Signs announcing the availability of an "AED" abound in airports, Rupp Arena and perhaps even your office building. But what exactly is an AED?
An automated external defibrillator is a portable device that can help diagnose and treat someone who's having a heart attack. Like the "paddles" we see in television dramas, an AED delivers an electric shock to the heart to reestablish a normal rhythm.
Most sudden cardiac arrests result from ventricular fibrillation. This is a rapid and unsynchronized heartbeat starting in the heart's lower pumping chambers (called the ventricles). Research has shown that rapid response in cases of sudden cardiac arrest is critical, as a victim's chance of surviving drops by 7 to 10 percent for every minute a normal heartbeat isn't restored.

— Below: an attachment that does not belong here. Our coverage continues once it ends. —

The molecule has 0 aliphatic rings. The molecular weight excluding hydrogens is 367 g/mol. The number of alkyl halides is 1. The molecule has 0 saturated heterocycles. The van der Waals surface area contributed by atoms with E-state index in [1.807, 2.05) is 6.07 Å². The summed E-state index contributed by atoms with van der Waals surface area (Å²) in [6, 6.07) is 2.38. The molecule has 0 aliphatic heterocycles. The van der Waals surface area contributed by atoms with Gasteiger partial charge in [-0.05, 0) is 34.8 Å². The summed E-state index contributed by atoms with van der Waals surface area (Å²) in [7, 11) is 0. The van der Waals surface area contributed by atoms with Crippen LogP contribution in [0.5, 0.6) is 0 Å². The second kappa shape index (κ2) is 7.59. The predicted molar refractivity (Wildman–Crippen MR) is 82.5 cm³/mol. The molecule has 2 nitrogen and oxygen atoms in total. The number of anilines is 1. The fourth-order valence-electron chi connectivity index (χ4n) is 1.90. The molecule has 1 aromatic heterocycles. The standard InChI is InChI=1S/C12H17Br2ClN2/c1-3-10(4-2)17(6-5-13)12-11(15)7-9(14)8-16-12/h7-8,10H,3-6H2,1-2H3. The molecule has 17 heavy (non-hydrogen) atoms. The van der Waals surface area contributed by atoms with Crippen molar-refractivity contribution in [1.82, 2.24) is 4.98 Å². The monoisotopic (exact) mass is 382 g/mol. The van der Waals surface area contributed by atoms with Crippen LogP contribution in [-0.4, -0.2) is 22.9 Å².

Locating AEDs in public areas, such as churches, fitness centers, airplanes, shopping malls or other places where many people congregate can potentially save lives. With simple audio and visual commands, AEDs are designed to be simple to use for the layperson. Ideally, individuals should have received AED training, but it's been reported that students as young as the 6th grade have successfully used an AED.
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How does it work? Adhesive electrodes placed on the victim's chest check heart rhythm and calculates whether a shock is needed. If so, the device will direct the rescuer to press the shock button, which momentarily stuns the heart and gives it a chance to resume beating effectively.
What should you know? First, see whether there is an AED where you work, live or play, and if so, know its location. Then make sure you know whether anyone nearby has had AED training. More importantly: don't assume that having an AED nearby means you don't need to learn CPR. AEDs cannot treat all types of heart attack, and CPR is similarly effective in a cardiac emergency.
AED and CPR training is widely available through the American Heart Association (Heart.org) or other community groups.